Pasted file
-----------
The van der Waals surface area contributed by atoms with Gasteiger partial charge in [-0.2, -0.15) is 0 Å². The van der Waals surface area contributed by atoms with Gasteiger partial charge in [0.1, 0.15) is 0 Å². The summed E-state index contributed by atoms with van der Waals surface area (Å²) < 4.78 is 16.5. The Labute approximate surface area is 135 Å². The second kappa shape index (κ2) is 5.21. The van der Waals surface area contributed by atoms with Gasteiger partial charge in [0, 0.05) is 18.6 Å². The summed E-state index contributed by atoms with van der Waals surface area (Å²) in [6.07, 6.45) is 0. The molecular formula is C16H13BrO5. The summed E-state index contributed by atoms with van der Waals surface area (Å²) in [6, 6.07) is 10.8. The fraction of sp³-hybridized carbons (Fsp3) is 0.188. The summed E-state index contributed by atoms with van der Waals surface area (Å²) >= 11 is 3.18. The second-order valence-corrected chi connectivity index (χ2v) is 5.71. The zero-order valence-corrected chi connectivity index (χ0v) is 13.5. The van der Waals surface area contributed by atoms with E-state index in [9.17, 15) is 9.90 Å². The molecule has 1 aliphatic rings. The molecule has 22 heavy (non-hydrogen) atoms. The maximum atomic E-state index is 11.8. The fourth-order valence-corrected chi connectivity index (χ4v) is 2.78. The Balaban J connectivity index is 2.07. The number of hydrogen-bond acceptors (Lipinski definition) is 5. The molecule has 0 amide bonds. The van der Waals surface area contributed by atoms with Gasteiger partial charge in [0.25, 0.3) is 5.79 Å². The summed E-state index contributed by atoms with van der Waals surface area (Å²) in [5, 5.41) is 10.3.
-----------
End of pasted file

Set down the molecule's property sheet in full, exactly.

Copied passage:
The van der Waals surface area contributed by atoms with Gasteiger partial charge in [-0.2, -0.15) is 0 Å². The van der Waals surface area contributed by atoms with Gasteiger partial charge in [0.1, 0.15) is 0 Å². The summed E-state index contributed by atoms with van der Waals surface area (Å²) < 4.78 is 16.5. The Labute approximate surface area is 135 Å². The second kappa shape index (κ2) is 5.21. The van der Waals surface area contributed by atoms with Gasteiger partial charge in [0, 0.05) is 18.6 Å². The summed E-state index contributed by atoms with van der Waals surface area (Å²) in [6.07, 6.45) is 0. The molecular formula is C16H13BrO5. The summed E-state index contributed by atoms with van der Waals surface area (Å²) in [6, 6.07) is 10.8. The fraction of sp³-hybridized carbons (Fsp3) is 0.188. The summed E-state index contributed by atoms with van der Waals surface area (Å²) >= 11 is 3.18. The second-order valence-corrected chi connectivity index (χ2v) is 5.71. The zero-order valence-corrected chi connectivity index (χ0v) is 13.5. The van der Waals surface area contributed by atoms with E-state index in [9.17, 15) is 9.90 Å². The molecule has 1 aliphatic rings. The molecule has 22 heavy (non-hydrogen) atoms. The maximum atomic E-state index is 11.8. The fourth-order valence-corrected chi connectivity index (χ4v) is 2.78. The Balaban J connectivity index is 2.07. The number of hydrogen-bond acceptors (Lipinski definition) is 5. The molecule has 0 amide bonds. The van der Waals surface area contributed by atoms with Gasteiger partial charge in [0.25, 0.3) is 5.79 Å². The summed E-state index contributed by atoms with van der Waals surface area (Å²) in [5, 5.41) is 10.3.